Let’s take a look at some common water quality problems and the damage they can potentially do to an open loop geothermal system in King of Prussia.

 Mineral Deposits

If the water is filled with minerals — frequently called “hard water” — those minerals can be deposited within the geothermal coils. As they build up on the walls over time, they can slow the flow of the water or even clog it completely.

Hard water does not necessarily preclude the use of an open loop system. It just may call for extra maintenance, such as periodically flushing the system with a mild acid solution to remove mineral build-up.


Impurities in water, especially metals like iron, can also cause clogs. Most frequently this occurs in the return well of the geothermal system. Again, these impurities do not necessarily mean an open loop system can’t work for you, but you should consult with the contractor prior to installation for solutions to this problem.

 Particulate and Organic Matter

If you plan to use surface water such as a pond or spring as the source for your open loop system, make sure to test the water composition thoroughly. An excess of sediment or organic matter can clog up your geothermal system very quickly.

Ideally, these are all situations that your King of Prussia geothermal contractor will anticipate and discuss with you ahead of time, so that your open loop system can be installed in such a way as to preempt any problems with water quality.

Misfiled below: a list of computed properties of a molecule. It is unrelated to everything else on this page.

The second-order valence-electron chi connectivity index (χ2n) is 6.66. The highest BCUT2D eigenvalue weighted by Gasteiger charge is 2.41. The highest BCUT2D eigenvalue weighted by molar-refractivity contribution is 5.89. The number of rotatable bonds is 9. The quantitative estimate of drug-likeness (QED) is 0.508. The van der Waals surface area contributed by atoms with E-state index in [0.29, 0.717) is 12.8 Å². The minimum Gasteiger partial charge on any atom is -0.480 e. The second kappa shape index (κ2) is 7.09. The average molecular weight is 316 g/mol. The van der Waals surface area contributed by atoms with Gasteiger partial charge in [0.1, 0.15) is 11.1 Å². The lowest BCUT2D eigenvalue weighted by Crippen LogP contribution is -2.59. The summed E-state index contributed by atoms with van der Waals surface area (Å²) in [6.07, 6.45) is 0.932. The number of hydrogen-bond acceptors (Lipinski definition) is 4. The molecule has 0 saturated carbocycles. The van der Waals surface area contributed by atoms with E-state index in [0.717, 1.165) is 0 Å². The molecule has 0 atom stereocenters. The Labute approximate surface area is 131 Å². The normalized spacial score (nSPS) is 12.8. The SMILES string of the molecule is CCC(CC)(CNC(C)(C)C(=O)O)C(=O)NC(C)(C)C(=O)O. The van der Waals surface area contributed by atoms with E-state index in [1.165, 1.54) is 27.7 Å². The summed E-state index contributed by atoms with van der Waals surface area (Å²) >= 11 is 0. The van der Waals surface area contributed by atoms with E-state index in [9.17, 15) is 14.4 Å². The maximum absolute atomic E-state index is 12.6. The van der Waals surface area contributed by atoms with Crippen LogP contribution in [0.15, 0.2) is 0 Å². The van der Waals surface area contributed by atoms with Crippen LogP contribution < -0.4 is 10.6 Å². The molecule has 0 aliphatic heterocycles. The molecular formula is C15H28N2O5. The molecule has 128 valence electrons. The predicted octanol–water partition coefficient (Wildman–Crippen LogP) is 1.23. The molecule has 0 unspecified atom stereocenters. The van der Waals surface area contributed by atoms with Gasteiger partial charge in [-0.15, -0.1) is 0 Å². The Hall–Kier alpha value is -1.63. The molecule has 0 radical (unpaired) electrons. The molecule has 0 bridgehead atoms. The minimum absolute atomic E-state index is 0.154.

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Surprising Sources of Indoor Air Pollution: A Tip from Solebury

Monday, November 28th, 2011

Indoor air pollution is a major problem for millions of homeowners throughout the country each year, including some in Solebury. In fact, the EPA estimates upwards of 20 million households may have problems caused by mold, radon, humidity, exhaust or any number of other pollutant problems. However, not all of the indoor air pollutants out there are so obvious. Some are things you probably have in your home right now and don’t realize it. Here are some of the more surprising sources of indoor air pollution and what you can do about them:

  • Incense – Incense releases both carbon monoxide and benzene, two chemicals that are potentially harmful to human health. Cancer, skin irritation and asthma risks are all increased in people who spend a lot of time around incense.